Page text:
Singer and rapper Stormzy appeared at the famous literary festival at Hay-on-Wye in Wales to talk about his publishing imprint, Merky Books. In his slot, he spoke to mark five years since its launch, and its aims to develop and produce diverse storytellers.

He said that he had a revelation about finding his own authentic voice when he started reading a particular novel at school. "With literature and writing music, both are about finding your voice... and the way you write. When you're young there's a way you write in school, there's a comma and... you put all these words in and all the fancy moves.

"But it's not about that. It's about telling a story. There was an amazing book in school called Vernon God Little and I was so amazed by this book. It was written in the style of the character. Two words and then a full-stop.

“That's when I realised the whole smoke and mirrors of writing being Shakespearean, eloquent. It's not about that. Your truth is enough. Your words are enough. Your voice is enough." The star said it was important that Merky, which has published works by Derek Owusu and Malorie Blackman, covered all genres.

"The reason I wanted all these various memoirs, poetry, fiction, non-fiction, is Black people are not monolithic, we are multi-faceted. Growing up where I was... people think, OK, you're a young Black boy that raps, that's what you do.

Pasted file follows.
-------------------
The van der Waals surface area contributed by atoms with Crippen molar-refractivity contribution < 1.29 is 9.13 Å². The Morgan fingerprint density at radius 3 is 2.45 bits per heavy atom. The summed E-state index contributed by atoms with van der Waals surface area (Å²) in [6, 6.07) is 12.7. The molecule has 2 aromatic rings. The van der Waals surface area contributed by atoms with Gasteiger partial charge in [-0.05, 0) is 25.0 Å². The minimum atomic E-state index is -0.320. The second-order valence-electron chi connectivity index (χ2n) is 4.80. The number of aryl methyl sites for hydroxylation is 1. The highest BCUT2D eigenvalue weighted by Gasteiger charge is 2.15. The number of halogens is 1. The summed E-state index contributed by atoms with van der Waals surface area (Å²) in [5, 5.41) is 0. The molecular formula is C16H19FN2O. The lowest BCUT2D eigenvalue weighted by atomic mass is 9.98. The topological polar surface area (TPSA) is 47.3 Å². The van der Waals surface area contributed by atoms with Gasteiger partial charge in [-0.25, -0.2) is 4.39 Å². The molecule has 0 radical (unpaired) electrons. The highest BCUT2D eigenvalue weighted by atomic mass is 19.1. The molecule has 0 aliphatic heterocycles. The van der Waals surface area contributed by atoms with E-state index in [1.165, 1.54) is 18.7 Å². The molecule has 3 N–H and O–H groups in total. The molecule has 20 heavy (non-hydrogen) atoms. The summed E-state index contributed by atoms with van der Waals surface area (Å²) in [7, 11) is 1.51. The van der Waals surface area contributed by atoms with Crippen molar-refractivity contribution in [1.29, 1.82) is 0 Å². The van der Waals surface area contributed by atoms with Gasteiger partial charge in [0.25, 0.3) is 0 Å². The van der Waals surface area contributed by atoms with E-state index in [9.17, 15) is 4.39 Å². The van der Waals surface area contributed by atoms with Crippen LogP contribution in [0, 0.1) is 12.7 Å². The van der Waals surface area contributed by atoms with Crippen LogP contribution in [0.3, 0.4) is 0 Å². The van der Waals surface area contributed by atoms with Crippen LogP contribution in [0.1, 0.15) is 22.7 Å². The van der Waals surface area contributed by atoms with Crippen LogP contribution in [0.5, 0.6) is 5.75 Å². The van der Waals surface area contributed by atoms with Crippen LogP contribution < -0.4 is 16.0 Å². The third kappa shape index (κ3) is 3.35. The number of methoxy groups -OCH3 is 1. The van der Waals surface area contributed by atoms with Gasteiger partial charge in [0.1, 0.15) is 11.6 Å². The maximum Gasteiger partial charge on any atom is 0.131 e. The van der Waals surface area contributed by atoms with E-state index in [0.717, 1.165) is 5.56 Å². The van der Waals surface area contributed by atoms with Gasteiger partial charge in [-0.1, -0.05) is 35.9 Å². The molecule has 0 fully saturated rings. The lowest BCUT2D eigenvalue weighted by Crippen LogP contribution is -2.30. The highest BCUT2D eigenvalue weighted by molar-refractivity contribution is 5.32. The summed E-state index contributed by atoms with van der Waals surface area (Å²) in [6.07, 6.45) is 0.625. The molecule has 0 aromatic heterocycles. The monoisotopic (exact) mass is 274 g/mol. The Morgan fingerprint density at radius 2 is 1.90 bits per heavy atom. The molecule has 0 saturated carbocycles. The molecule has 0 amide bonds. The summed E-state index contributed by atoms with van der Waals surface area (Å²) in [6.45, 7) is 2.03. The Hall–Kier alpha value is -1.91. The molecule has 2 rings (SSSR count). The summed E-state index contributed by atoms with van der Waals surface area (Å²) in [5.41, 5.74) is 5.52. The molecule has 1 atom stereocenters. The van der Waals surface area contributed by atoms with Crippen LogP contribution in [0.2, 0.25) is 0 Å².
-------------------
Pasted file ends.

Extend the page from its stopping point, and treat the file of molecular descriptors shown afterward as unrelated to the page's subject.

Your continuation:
"And it's like, no. There are days when I'm really angry... days when I feel on top of the world... even with literature, we are multi-faceted." Merky will explore another genre this summer when it publishes its first rom-com, author Taylor-Dior Rumble's debut novel, The Situationship.

She said: "Being published by a diverse publisher like Merky Books is important to me because throughout the entire process, I didn't feel like I was explaining my characters or their world to my team, nor did I feel the need or pressure to edit my story for the white gaze.

"My book touches on impostor syndrome and the microaggressions Black women face in the office and it was so cathartic talking through those points with an editor that already gets where I'm coming from. I'm incredibly inspired by how a lot of what Stormzy does, outside of music, centres on giving back to the community and helping others achieve greatness."

The man himself hopes his imprint, a collaboration with Penguin Random House UK, will continue to grow and inspire. "My actual dream is being 80 years old, no-one cares about Stormzy any more - he's just chilling with his dogs - and I see someone and they say, 'Yo, I'm a published author, I sold so many books on Merky... and it's nothing to do with me.

"It's not a vanity thing. It's just this engine that allows Black authors to come and grow and thrive."